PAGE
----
2. ^ Varki, Ajit (2001). "Loss of N-glycolylneuraminic acid in humans: Mechanisms, consequences, and implications for hominid evolution". American Journal of Physical Anthropology. 116 (Suppl 33): 54–69. doi:10.1002/ajpa.10018. PMC 7159735. PMID 11786991.
  3. ^ a b Ghaderi, Darius; Taylor, Rachel E; Padler-Karavani, Vered; Diaz, Sandra; Varki, Ajit (2010). "Implications of the presence of N-glycolylneuraminic acid in recombinant therapeutic glycoproteins". Nature Biotechnology. 28 (8): 863–7. doi:10.1038/nbt.1651. PMC 3077421. PMID 20657583.
  4. ^ a b c d e Varki, Ajit (2010). "Uniquely human evolution of sialic acid genetics and biology". Proceedings of the National Academy of Sciences. 107 (Suppl 2): 8939–46. Bibcode:2010PNAS..107.8939V. doi:10.1073/pnas.0914634107. PMC 3024026. PMID 20445087.
  5. ^ Dankwa, Selasi (4 April 2016). "Ancient human sialic acid variant restricts an emerging zoonotic malaria parasite". Nature Communications. 7: 11187. Bibcode:2016NatCo...711187D. doi:10.1038/ncomms11187. PMC 4822025. PMID 27041489.
  6. ^ Ng, Preston S.K.; Böhm, Raphael; Hartley-Tassell, Lauren E.; Steen, Jason A.; Wang, Hui; Lukowski, Samuel W.; Hawthorne, Paula L.; Trezise, Ann E.O.; Coloe, Peter J.; Grimmond, Sean M.; Haselhorst, Thomas; von Itzstein, Mark; Paton, Adrienne W.; Paton, James C.; Jennings, Michael P. (2014). "Ferrets exclusively synthesize Neu5Ac and express naturally humanized influenza A virus receptors". Nature Communications. 5: 5750. Bibcode:2014NatCo...5.5750N. doi:10.1038/ncomms6750. PMC 4351649. PMID 25517696.
  7. ^ a b Tangvoranuntakul, P; Gagneux, P; Diaz, S; Bardor, M; Varki, N; Varki, A; Muchmore, E (2003). "Human uptake and incorporation of an immunogenic nonhuman dietary sialic acid". Proc. Natl. Acad. Sci. U.S.A. 100 (21): 12045–50. Bibcode:2003PNAS..10012045T. doi:10.1073/pnas.2131556100. PMC 218710. PMID 14523234.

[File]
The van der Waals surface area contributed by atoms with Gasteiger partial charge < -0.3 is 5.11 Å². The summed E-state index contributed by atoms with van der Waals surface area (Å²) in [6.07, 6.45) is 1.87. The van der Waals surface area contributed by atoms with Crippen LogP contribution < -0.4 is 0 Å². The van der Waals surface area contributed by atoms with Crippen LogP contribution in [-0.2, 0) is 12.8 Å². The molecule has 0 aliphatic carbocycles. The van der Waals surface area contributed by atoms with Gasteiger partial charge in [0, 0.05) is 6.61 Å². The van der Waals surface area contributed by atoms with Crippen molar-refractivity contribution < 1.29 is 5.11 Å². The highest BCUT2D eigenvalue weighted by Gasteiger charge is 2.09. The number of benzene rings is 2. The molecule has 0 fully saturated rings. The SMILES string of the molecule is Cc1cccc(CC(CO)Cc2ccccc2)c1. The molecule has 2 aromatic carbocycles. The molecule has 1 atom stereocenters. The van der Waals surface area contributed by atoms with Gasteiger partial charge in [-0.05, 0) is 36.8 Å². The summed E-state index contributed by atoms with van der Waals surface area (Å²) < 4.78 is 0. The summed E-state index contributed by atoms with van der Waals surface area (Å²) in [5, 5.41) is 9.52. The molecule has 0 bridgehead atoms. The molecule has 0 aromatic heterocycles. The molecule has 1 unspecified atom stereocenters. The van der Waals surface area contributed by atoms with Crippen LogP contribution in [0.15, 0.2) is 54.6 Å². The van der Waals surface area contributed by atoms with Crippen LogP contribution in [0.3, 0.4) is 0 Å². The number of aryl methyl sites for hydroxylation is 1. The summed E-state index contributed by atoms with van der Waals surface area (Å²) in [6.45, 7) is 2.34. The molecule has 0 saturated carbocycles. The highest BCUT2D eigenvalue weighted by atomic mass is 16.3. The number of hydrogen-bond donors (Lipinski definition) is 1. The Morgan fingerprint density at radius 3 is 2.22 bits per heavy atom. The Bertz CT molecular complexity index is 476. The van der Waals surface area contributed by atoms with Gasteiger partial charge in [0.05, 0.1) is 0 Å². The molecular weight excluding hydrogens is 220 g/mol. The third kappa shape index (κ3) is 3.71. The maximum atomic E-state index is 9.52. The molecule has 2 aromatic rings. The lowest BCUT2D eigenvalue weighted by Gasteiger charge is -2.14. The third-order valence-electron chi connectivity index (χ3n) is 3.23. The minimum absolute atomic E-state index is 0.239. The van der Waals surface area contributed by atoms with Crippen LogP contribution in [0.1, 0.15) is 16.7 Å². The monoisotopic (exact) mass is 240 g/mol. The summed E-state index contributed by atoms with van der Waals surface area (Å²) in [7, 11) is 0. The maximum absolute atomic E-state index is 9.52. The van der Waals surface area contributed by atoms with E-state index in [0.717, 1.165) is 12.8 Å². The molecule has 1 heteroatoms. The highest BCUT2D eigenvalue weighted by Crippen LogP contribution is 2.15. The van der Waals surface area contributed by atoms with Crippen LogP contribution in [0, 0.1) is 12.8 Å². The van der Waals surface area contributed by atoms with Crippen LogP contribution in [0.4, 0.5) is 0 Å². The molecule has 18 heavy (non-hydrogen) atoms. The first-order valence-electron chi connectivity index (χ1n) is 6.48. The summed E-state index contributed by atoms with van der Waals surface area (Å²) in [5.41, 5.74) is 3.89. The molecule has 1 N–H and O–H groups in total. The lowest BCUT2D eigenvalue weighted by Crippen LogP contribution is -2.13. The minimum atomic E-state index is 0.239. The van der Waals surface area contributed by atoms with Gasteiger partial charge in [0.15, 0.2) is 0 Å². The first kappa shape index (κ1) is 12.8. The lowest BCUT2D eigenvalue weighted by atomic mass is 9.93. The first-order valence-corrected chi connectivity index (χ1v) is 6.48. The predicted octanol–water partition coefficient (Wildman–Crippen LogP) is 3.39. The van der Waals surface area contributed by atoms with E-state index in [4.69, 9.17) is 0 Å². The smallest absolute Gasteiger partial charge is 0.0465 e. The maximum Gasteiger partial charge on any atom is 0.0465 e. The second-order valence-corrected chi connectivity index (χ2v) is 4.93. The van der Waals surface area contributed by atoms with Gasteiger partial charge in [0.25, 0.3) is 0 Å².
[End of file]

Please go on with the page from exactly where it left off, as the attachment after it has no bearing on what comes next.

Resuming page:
8. ^ Bergfeld, Anne K.; Lawrence, Roger; Diaz, Sandra L.; Pearce, Oliver M. T.; Ghaderi, Darius; Gagneux, Pascal; Leakey, Meave G.; Varki, Ajit (2017). "N-glycolyl groups of nonhuman chondroitin sulfates survive in ancient fossils". Proceedings of the National Academy of Sciences. 114 (39): E8155–E8164. Bibcode:2017PNAS..114E8155B. doi:10.1073/pnas.1706306114. ISSN 0027-8424. PMC 5625913. PMID 28893995.
  9. ^ Samraj, AN; Pearce, OM; Läubli, H; Crittenden, AN; Bergfeld, AK; Banda, K; Gregg, CJ; Bingman, AE; Secrest, P; Diaz, SL; Varki, NM; Varki, A (2015). "A red meat-derived glycan promotes inflammation and cancer progression". Proceedings of the National Academy of Sciences. 112 (2): 542–7. Bibcode:2015PNAS..112..542S. doi:10.1073/pnas.1417508112. JSTOR 49259. PMC 4299224. PMID 25548184.
  10. ^ Heather Buschman (December 23, 2014). "Sugar Molecule Links Red Meat Consumption and Elevated Cancer Risk in Mice". UC San Diego Health (Press release).
  11. ^ Soulillou, J. P.; Süsal, C.; Döhler, B.; Opelz, G. (2018). "No Increase in Colon Cancer Risk Following Induction with Neu5Gc-Bearing Rabbit Anti-T Cell IgG (ATG) in Recipients of Kidney Transplants". Cancers. 10 (9): 324. doi:10.3390/cancers10090324. PMC 6162487. PMID 30213027.
  12. ^ Ji, Suna; Wang, F.; Chen, Y.; Yang, C.; Zhang, P.; Zhang, X.; Troy II; Wang, B. (2016). "Developmental changes in the level of free and conjugated sialic acids, Neu5Ac, Neu5Gc and KDN in different organs of pig: a LC-MS/MS quantitative analyses". Glycoconjugate Journal. 34 (1): 21–30. doi:10.1007/s10719-016-9724-9. PMID 27613535. S2CID 19387472.
  13. ^ Bardor, Muriel; Nguyen, Dzung H.; Diaz, Sandra; Varki, Ajit (2004). "Mechanism of Uptake and Incorporation of the Non-human Sialic Acid N-Glycolylneuraminic Acid into Human Cells". Journal of Biological Chemistry. 280 (6): 4228–37. doi:10.1074/jbc.m412040200. PMID 15557321.

Further reading[edit]